That said, I don’t understand the reverence for most California pinot noir. However, I do appreciate the skill and hard work that goes into each bottle as well as the juice that comes out of it. Patience, devotion, finesse, subtlety. These attributes are familiar to me and I respect them. Bruno is an absolute pinot-phile and he forces me to confront that which I may find distasteful but admittedly well crafted. I’d much rather have some tempranillo with my duck, thank you very much.

In some ways the Old World has yet to catch up with this part of the new language of wine. Together, though, we represent the transmutable nature of the wine industry. It is this synergy of perspectives that strengthens the fruit of our efforts. The product of our combined experiences remains poignant. At times, at staff training seminars or at wine tastings, it is difficult to see where I end and Bruno begins. Respecting tradition in an industry so deeply rooted in history is essential. It is also important to remember to withhold incredulity because a little innovation never hurt anyone. And if there’s ever a city to nurture change, it’s ours.

[Ed. Note: Foreign Cinema currently has a guest winemaker or winery proprietor come in on every last Wednesday, greeting guests and sampling them on the featured wines. Guests also have the option to pair selected dishes with the featured wines.]

the socialite


Joe Bastianich Is In Town
Tue May 19th–Wed May 20th, 2009

Various locations

Tuesday May 19th
Friulian Wine Dinner with Joe Bastianich and Valter Scarbolo at Delfina

Delfina will have both Joe Bastianich (representing Bastianich) and Valter Scarbolo (representing Scarbolo Winery, and La Frasca in Udine) on hand all night to pour/discuss their latest vintages. Delfina’s menu will feature Friulian dishes alongside their regular offerings, like poppy seed gnocchi with speck, peas, and morels; asparagus, potato and Montasio frico; mixed grill with polenta and house-made sauerkraut; and strawberry schnitten with lime syrup.

Delfina, 3621 18th St. at Guerrero, 415-552-4055.

Wednesday May 20th, 5pm–6:30pm
Wine Tasting & Discussion with Joe Bastianich at Spuntino

In this rare San Francisco visit, Joe Bastianich, the James Beard award-winning restaurateur, winemaker, author, and TV personality, will visit Spuntino for a special wine tasting and discussion. Joe may be considered the quieter half of the Mario Batali partnership, but he's a superstar in his own right. He makes the wine for his family's two vineyards, Bastianich in Friuli and La Mozza in Tuscany, runs 18 restaurants including Babbo, Del Posto, and Pizzeria/Osteria La Mozza with Batali, has co-authored several books, including the bible on Italian wine, Vino Italiano, and is the wine correspondent for NBC's The Today Show.

Joe will lead an informal discussion, followed by a Q&A, and book signing. Copies of Vino Italiano will be available. Joe will guide guests through a tasting of the Bastianich and La Mozza wines. Space is extremely limited. For reservations, please contact Melissa [at] or call 415-931-6410.

Cost: $20 per person
Spuntino, 1957 Union St. at Octavia.

Wednesday May 20th, 6:30pm
Palmina/Bastianich Winemaker Dinner with Joe Bastianich and Chrystal Clifton at Ottimista

I really enjoyed my last meal at Ottimista with guest chef Gemma (cozy quarters but thankfully a delightful crowd) so I’m sure this winemaker dinner will be a blast with Chrystal Clifton, half of the owner/winemaker team for Palmina wines in Santa Barbara County, and Joe Bastianich. (You can read more about their long-term friendship on the Ottimista event page.) Ottimista will be hosting a very special six-course dinner, each course paired with a Palmina and Bastianich wine of the same varietal (tocai, malvasia, rosato, and nebbiolo). Space is limited to 62 guests. For reservations, please contact Melissa [at] or call 415-931-6410.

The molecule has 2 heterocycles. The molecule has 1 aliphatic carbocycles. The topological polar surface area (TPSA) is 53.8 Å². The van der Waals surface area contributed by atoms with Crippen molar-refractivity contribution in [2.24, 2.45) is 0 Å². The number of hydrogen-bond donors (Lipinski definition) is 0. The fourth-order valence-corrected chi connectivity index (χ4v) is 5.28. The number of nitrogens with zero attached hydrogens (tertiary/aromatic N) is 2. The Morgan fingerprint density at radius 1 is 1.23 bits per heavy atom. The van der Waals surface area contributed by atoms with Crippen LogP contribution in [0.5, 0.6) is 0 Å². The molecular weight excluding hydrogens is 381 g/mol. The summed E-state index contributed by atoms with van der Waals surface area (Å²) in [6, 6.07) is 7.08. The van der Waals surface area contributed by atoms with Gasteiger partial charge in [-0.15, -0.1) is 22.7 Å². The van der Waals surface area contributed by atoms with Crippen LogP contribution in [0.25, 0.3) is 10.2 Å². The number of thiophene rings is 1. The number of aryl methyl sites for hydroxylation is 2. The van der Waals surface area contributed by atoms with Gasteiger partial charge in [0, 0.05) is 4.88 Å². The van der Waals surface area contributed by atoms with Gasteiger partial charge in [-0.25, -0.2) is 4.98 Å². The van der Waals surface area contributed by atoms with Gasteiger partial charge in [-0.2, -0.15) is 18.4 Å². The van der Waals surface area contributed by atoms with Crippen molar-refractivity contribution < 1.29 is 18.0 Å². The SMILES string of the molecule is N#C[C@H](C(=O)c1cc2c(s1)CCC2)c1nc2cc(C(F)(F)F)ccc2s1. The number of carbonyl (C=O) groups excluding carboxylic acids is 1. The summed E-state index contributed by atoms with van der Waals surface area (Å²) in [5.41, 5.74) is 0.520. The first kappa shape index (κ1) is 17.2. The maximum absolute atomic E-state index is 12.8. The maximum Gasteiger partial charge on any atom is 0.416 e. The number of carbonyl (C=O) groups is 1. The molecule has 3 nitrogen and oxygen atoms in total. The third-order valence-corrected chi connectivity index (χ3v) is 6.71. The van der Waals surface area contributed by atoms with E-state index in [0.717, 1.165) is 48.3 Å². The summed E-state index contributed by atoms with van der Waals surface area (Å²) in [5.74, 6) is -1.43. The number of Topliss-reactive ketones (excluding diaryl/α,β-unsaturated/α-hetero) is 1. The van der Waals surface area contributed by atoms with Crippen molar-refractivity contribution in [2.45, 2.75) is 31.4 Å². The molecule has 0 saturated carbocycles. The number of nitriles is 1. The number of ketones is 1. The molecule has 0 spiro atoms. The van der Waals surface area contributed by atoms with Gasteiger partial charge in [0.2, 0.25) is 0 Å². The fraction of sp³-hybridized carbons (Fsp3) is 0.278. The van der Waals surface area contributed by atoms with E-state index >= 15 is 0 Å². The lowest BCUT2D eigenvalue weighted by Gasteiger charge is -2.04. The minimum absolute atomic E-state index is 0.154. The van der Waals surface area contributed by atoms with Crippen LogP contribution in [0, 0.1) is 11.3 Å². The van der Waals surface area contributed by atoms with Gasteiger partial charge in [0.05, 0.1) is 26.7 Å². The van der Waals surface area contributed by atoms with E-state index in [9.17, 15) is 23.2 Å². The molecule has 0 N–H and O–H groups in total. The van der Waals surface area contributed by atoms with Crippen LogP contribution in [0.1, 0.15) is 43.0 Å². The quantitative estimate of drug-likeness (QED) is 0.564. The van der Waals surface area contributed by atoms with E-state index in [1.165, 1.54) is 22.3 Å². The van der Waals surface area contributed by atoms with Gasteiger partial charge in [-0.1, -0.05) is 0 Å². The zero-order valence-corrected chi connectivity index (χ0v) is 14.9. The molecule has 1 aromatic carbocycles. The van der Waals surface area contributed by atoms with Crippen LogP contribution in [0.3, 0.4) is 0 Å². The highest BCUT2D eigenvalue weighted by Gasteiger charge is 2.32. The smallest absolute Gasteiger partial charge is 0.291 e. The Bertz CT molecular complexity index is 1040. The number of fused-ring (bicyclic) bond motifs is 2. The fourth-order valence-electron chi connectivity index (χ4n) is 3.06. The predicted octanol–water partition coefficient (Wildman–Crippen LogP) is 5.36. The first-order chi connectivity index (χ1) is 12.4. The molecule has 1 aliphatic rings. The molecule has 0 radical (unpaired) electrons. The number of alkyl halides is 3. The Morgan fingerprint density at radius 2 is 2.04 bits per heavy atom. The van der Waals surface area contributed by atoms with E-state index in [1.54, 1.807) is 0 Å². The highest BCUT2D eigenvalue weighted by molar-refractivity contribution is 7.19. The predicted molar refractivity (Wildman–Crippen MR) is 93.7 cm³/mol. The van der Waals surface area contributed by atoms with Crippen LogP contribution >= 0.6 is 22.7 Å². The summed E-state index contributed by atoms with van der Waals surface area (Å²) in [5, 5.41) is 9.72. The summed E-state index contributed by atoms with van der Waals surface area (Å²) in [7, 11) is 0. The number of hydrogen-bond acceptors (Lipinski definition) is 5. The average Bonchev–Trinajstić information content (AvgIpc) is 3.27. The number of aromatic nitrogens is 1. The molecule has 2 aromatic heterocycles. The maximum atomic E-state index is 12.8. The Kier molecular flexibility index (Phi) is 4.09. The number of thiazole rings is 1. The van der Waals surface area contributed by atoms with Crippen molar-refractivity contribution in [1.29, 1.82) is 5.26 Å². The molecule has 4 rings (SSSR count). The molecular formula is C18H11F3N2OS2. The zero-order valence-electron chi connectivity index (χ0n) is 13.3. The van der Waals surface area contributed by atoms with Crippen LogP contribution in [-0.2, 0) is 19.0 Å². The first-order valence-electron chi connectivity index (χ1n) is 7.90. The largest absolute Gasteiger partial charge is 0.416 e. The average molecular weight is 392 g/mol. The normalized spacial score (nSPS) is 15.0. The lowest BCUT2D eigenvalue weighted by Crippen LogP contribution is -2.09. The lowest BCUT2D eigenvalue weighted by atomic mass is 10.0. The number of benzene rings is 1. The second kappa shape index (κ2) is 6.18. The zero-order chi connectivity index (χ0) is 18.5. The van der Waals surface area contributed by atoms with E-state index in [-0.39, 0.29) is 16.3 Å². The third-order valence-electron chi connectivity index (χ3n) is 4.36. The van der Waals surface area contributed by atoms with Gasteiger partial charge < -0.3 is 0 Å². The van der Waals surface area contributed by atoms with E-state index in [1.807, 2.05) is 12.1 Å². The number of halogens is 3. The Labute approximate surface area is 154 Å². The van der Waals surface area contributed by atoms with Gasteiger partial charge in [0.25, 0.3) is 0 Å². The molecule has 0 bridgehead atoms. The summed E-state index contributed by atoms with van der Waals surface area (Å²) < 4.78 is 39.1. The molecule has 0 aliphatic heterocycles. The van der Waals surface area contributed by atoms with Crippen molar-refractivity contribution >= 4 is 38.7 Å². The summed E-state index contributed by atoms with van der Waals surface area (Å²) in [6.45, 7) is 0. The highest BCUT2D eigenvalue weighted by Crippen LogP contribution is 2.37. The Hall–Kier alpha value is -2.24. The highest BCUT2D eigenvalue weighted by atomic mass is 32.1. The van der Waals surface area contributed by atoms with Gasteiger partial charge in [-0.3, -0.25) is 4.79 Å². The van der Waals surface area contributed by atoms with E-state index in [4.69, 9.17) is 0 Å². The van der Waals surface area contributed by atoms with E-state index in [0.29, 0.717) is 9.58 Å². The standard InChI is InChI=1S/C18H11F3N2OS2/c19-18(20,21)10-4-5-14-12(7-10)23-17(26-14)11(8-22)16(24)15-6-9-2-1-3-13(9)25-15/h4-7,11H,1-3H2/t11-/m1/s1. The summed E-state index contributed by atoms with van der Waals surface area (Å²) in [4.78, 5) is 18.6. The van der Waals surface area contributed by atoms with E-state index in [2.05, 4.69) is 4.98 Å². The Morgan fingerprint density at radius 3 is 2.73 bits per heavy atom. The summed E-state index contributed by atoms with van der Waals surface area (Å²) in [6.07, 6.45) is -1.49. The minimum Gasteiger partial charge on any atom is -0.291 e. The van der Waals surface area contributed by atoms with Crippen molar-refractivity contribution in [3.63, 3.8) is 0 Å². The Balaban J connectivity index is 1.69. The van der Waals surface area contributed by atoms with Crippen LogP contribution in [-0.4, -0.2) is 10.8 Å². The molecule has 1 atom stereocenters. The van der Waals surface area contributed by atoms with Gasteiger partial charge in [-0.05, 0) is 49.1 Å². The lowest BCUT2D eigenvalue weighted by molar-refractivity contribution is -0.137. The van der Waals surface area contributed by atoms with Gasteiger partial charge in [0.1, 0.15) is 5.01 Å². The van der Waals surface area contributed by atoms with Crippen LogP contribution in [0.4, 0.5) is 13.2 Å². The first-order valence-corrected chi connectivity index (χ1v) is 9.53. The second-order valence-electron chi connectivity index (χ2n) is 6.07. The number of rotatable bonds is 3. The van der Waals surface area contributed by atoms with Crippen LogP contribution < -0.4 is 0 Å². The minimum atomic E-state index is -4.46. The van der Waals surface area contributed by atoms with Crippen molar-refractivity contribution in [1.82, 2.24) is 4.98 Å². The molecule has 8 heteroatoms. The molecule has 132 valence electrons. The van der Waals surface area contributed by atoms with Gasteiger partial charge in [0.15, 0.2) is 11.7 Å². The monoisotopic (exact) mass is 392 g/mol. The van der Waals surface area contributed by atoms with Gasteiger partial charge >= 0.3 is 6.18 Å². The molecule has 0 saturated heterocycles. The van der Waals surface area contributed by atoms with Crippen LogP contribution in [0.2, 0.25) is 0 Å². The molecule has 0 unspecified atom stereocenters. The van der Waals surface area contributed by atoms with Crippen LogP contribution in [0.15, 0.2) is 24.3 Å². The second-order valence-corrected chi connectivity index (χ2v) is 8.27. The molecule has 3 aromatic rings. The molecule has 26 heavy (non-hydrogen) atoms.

Cost: $100 per person, plus tax and gratuity

Ottimista, 1838 Union St. at Octavia, 415-674-8400.


Dine About Town
Mon June 1st–Mon June 15th, 2009

Various locations


MAY 5, 2009 | SAN FRANCISCO The San Francisco Convention & Visitors Bureau (SFCVB) bi-annual ~DINE ABOUT TOWN SAN FRANCISCO~ restaurant promotion returns. Over 125 San Francisco restaurants are participating, offering diners prix-fixe lunches for $21.95 and/or dinners for $34.95, exclusive of tax and gratuity. Dates and times of participation vary by restaurant. À la carte menus will also be available. New restaurants on the June Dine About Town San Francisco list include: bacar; E&O Trading Company; Isa Restaurant; Perry’s on the Embarcadero; and Spruce.

Reservations may be made on San Francisco’s official visitor site. American Express® Cardmembers will be rewarded with a $15 statement credit when they dine three or more times during Dine About Town at any participating restaurants and pay with their American Express® Card. To take advantage of this offer, Cardmembers must register on the SFCVB website between May 10th and June 14th, 2009. 

The Dine About Town San Francisco launch party is May 28th at 6pm in The Cellar at Macy's Union Square. With a $20 donation to Meals On Wheels, guests may sample offerings and meet the chefs from 11 Dine About Town restaurants: Cassis; Enrico's; È Tutto Qua; Grandviews Restaurant and Lounge; Le Club; Mangarosa; Scoma's; Straits; The Cosmopolitan; The Oak Room; and Yoshi's.

The evening also includes a cooking demonstration by chef Steven Scarabosio of Scoma's, moderated by yours truly! Guests may taste wines from the Napa Valley and receive a keepsake 'Only in San Francisco' wine glass. Tickets for the launch event may be reserved beginning May 7th here. Space is limited and reservations are required.

the health nut

MAY 5, 2009 | SAN FRANCISCO Things are going incredibly well with this cleanse—who knew I’d enjoy going vegan so much? Well, until I look at pictures of Sunday’s Pig Out at Coffee Bar. Anyway, life without my morning espresso is actually easy when I haven’t been up late carrying on, eating too much, and drinking. I have been missing wine with my meals, though. One funny moment: a sommelier friend wanted me to taste a wine, suggesting I just put it in my mouth and then spit. I demurred—the whole point is to forget the taste of wine for a while. Can you imagine? The spitting food writer?